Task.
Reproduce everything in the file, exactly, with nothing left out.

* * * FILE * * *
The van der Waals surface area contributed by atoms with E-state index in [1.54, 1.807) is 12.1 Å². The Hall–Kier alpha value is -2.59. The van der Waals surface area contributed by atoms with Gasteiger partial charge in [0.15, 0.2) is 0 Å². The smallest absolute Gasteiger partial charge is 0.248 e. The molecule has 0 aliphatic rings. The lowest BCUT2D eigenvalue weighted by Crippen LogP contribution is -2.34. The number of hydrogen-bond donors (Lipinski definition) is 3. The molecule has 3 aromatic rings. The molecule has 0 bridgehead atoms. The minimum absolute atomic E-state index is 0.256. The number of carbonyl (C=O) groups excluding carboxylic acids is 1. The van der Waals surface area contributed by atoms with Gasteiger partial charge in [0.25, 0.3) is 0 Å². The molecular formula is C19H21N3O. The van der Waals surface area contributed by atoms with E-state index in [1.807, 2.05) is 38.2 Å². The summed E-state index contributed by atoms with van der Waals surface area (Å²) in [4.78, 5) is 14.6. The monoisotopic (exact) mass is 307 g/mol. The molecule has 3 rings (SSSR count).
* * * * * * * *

The van der Waals surface area contributed by atoms with E-state index in [1.54, 1.807) is 12.1 Å². The Hall–Kier alpha value is -2.59. The van der Waals surface area contributed by atoms with Gasteiger partial charge in [0.15, 0.2) is 0 Å². The smallest absolute Gasteiger partial charge is 0.248 e. The molecule has 0 aliphatic rings. The lowest BCUT2D eigenvalue weighted by Crippen LogP contribution is -2.34. The number of hydrogen-bond donors (Lipinski definition) is 3. The molecule has 3 aromatic rings. The molecule has 0 bridgehead atoms. The minimum absolute atomic E-state index is 0.256. The number of carbonyl (C=O) groups excluding carboxylic acids is 1. The van der Waals surface area contributed by atoms with Gasteiger partial charge in [0.25, 0.3) is 0 Å². The molecular formula is C19H21N3O. The van der Waals surface area contributed by atoms with E-state index in [1.807, 2.05) is 38.2 Å². The summed E-state index contributed by atoms with van der Waals surface area (Å²) in [4.78, 5) is 14.6. The monoisotopic (exact) mass is 307 g/mol. The molecule has 3 rings (SSSR count).